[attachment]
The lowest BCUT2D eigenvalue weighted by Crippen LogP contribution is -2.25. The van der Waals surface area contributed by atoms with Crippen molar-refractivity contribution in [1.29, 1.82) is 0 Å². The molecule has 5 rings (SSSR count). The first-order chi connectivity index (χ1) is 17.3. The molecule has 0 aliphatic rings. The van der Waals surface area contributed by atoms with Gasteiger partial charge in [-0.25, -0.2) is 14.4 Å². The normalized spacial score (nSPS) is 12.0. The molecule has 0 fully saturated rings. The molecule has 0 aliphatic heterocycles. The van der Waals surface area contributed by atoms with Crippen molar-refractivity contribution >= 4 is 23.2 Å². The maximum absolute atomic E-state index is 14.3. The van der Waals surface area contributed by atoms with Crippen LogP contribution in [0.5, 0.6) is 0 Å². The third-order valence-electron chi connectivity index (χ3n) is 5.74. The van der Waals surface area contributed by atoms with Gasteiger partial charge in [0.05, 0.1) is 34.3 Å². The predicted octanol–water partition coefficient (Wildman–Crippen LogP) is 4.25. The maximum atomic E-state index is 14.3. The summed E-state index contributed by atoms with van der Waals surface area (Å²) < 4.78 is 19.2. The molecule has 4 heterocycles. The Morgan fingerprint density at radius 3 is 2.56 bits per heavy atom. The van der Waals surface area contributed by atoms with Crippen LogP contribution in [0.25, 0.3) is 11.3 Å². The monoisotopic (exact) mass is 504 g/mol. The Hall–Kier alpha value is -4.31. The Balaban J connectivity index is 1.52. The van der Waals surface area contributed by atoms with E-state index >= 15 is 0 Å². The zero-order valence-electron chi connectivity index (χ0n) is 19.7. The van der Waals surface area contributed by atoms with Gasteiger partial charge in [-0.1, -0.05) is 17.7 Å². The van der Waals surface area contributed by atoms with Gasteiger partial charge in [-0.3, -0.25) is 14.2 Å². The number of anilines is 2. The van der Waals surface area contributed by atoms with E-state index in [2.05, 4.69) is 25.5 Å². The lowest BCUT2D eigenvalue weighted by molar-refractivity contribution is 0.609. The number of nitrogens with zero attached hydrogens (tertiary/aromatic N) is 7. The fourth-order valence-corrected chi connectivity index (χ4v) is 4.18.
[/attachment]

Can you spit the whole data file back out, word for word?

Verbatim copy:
The lowest BCUT2D eigenvalue weighted by Crippen LogP contribution is -2.25. The van der Waals surface area contributed by atoms with Crippen molar-refractivity contribution in [1.29, 1.82) is 0 Å². The molecule has 5 rings (SSSR count). The first-order chi connectivity index (χ1) is 17.3. The molecule has 0 aliphatic rings. The van der Waals surface area contributed by atoms with Gasteiger partial charge in [-0.25, -0.2) is 14.4 Å². The normalized spacial score (nSPS) is 12.0. The molecule has 0 fully saturated rings. The molecule has 0 aliphatic heterocycles. The van der Waals surface area contributed by atoms with Crippen molar-refractivity contribution >= 4 is 23.2 Å². The maximum absolute atomic E-state index is 14.3. The van der Waals surface area contributed by atoms with Crippen LogP contribution in [0.5, 0.6) is 0 Å². The third-order valence-electron chi connectivity index (χ3n) is 5.74. The van der Waals surface area contributed by atoms with Gasteiger partial charge in [0.05, 0.1) is 34.3 Å². The predicted octanol–water partition coefficient (Wildman–Crippen LogP) is 4.25. The maximum atomic E-state index is 14.3. The summed E-state index contributed by atoms with van der Waals surface area (Å²) < 4.78 is 19.2. The molecule has 4 heterocycles. The Morgan fingerprint density at radius 3 is 2.56 bits per heavy atom. The van der Waals surface area contributed by atoms with Crippen LogP contribution in [0.25, 0.3) is 11.3 Å². The monoisotopic (exact) mass is 504 g/mol. The Hall–Kier alpha value is -4.31. The Balaban J connectivity index is 1.52. The van der Waals surface area contributed by atoms with E-state index >= 15 is 0 Å². The zero-order valence-electron chi connectivity index (χ0n) is 19.7. The van der Waals surface area contributed by atoms with Gasteiger partial charge in [-0.1, -0.05) is 17.7 Å². The van der Waals surface area contributed by atoms with Gasteiger partial charge in [-0.3, -0.25) is 14.2 Å². The number of anilines is 2. The van der Waals surface area contributed by atoms with E-state index in [2.05, 4.69) is 25.5 Å². The lowest BCUT2D eigenvalue weighted by molar-refractivity contribution is 0.609. The number of nitrogens with zero attached hydrogens (tertiary/aromatic N) is 7. The fourth-order valence-corrected chi connectivity index (χ4v) is 4.18.